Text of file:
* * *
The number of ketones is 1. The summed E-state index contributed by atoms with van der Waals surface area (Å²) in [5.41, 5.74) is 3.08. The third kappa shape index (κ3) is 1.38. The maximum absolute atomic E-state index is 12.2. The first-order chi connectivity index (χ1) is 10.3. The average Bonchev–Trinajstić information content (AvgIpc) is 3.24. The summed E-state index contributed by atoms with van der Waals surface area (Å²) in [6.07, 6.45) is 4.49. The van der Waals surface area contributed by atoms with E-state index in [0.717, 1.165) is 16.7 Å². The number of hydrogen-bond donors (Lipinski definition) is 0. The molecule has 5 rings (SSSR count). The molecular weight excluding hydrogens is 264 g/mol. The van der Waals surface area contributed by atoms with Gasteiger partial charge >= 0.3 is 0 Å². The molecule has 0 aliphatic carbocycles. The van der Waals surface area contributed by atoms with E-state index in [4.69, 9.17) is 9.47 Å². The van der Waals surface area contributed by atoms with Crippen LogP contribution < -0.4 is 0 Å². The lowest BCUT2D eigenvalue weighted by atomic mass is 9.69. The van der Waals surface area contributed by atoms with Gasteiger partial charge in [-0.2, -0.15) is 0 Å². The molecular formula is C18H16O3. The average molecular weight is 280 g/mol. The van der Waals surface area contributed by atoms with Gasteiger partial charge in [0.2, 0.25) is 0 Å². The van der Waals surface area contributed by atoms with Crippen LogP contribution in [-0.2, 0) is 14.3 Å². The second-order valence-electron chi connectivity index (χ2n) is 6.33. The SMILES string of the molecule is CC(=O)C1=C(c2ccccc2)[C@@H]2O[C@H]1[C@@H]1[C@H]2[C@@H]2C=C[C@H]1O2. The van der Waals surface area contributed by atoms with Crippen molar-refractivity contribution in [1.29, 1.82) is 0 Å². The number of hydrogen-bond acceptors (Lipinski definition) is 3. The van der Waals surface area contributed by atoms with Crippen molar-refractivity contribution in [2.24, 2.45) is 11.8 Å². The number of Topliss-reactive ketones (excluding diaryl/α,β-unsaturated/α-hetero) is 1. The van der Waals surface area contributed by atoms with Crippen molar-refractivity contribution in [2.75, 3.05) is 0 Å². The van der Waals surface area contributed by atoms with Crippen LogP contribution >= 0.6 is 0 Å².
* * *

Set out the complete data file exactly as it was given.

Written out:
The number of ketones is 1. The summed E-state index contributed by atoms with van der Waals surface area (Å²) in [5.41, 5.74) is 3.08. The third kappa shape index (κ3) is 1.38. The maximum absolute atomic E-state index is 12.2. The first-order chi connectivity index (χ1) is 10.3. The average Bonchev–Trinajstić information content (AvgIpc) is 3.24. The summed E-state index contributed by atoms with van der Waals surface area (Å²) in [6.07, 6.45) is 4.49. The van der Waals surface area contributed by atoms with E-state index in [0.717, 1.165) is 16.7 Å². The number of hydrogen-bond donors (Lipinski definition) is 0. The molecule has 5 rings (SSSR count). The molecular weight excluding hydrogens is 264 g/mol. The van der Waals surface area contributed by atoms with Gasteiger partial charge >= 0.3 is 0 Å². The molecule has 0 aliphatic carbocycles. The van der Waals surface area contributed by atoms with E-state index in [4.69, 9.17) is 9.47 Å². The van der Waals surface area contributed by atoms with Crippen LogP contribution < -0.4 is 0 Å². The lowest BCUT2D eigenvalue weighted by atomic mass is 9.69. The van der Waals surface area contributed by atoms with Gasteiger partial charge in [-0.2, -0.15) is 0 Å². The molecular formula is C18H16O3. The average molecular weight is 280 g/mol. The van der Waals surface area contributed by atoms with Gasteiger partial charge in [0.2, 0.25) is 0 Å². The van der Waals surface area contributed by atoms with Crippen LogP contribution in [-0.2, 0) is 14.3 Å². The second-order valence-electron chi connectivity index (χ2n) is 6.33. The SMILES string of the molecule is CC(=O)C1=C(c2ccccc2)[C@@H]2O[C@H]1[C@@H]1[C@H]2[C@@H]2C=C[C@H]1O2. The van der Waals surface area contributed by atoms with Crippen molar-refractivity contribution in [1.29, 1.82) is 0 Å². The number of hydrogen-bond acceptors (Lipinski definition) is 3. The van der Waals surface area contributed by atoms with Crippen molar-refractivity contribution in [2.24, 2.45) is 11.8 Å². The number of Topliss-reactive ketones (excluding diaryl/α,β-unsaturated/α-hetero) is 1. The van der Waals surface area contributed by atoms with Crippen molar-refractivity contribution in [2.75, 3.05) is 0 Å². The van der Waals surface area contributed by atoms with Crippen LogP contribution >= 0.6 is 0 Å².